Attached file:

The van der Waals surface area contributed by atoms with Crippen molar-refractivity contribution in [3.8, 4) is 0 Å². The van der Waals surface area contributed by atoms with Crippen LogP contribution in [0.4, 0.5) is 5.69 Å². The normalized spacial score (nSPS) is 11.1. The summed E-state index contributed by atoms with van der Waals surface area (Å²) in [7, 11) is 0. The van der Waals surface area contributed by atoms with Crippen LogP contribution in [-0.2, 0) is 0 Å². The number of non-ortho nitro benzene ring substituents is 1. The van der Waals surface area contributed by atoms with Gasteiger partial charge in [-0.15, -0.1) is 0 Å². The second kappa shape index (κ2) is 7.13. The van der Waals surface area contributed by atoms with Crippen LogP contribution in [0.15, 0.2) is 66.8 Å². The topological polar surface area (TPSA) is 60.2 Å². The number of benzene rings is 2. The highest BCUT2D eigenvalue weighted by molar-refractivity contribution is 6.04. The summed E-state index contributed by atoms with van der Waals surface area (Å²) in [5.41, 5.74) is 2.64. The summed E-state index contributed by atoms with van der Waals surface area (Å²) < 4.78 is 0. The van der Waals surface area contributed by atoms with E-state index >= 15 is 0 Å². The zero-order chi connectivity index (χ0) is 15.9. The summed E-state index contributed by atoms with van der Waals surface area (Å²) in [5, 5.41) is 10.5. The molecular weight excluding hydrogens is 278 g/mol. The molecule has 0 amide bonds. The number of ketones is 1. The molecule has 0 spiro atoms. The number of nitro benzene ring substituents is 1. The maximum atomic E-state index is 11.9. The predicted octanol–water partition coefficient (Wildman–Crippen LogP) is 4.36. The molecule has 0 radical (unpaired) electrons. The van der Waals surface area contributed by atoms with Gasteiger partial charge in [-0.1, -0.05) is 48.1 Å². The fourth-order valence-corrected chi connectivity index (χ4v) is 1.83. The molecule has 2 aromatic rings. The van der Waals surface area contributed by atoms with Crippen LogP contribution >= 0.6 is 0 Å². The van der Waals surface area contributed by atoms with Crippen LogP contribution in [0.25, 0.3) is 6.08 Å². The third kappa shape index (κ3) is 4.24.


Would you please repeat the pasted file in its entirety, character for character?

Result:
The van der Waals surface area contributed by atoms with Crippen molar-refractivity contribution in [3.8, 4) is 0 Å². The van der Waals surface area contributed by atoms with Crippen LogP contribution in [0.4, 0.5) is 5.69 Å². The normalized spacial score (nSPS) is 11.1. The summed E-state index contributed by atoms with van der Waals surface area (Å²) in [7, 11) is 0. The van der Waals surface area contributed by atoms with Crippen LogP contribution in [-0.2, 0) is 0 Å². The number of non-ortho nitro benzene ring substituents is 1. The van der Waals surface area contributed by atoms with Gasteiger partial charge in [-0.15, -0.1) is 0 Å². The second kappa shape index (κ2) is 7.13. The van der Waals surface area contributed by atoms with Crippen LogP contribution in [0.15, 0.2) is 66.8 Å². The topological polar surface area (TPSA) is 60.2 Å². The number of benzene rings is 2. The highest BCUT2D eigenvalue weighted by molar-refractivity contribution is 6.04. The summed E-state index contributed by atoms with van der Waals surface area (Å²) in [5.41, 5.74) is 2.64. The summed E-state index contributed by atoms with van der Waals surface area (Å²) < 4.78 is 0. The van der Waals surface area contributed by atoms with E-state index >= 15 is 0 Å². The zero-order chi connectivity index (χ0) is 15.9. The summed E-state index contributed by atoms with van der Waals surface area (Å²) in [5, 5.41) is 10.5. The molecular weight excluding hydrogens is 278 g/mol. The molecule has 0 amide bonds. The number of ketones is 1. The molecule has 0 spiro atoms. The number of nitro benzene ring substituents is 1. The maximum atomic E-state index is 11.9. The predicted octanol–water partition coefficient (Wildman–Crippen LogP) is 4.36. The molecule has 0 radical (unpaired) electrons. The van der Waals surface area contributed by atoms with Gasteiger partial charge in [-0.1, -0.05) is 48.1 Å². The fourth-order valence-corrected chi connectivity index (χ4v) is 1.83. The molecule has 2 aromatic rings. The van der Waals surface area contributed by atoms with Crippen LogP contribution >= 0.6 is 0 Å². The van der Waals surface area contributed by atoms with Crippen LogP contribution in [0.25, 0.3) is 6.08 Å². The third kappa shape index (κ3) is 4.24.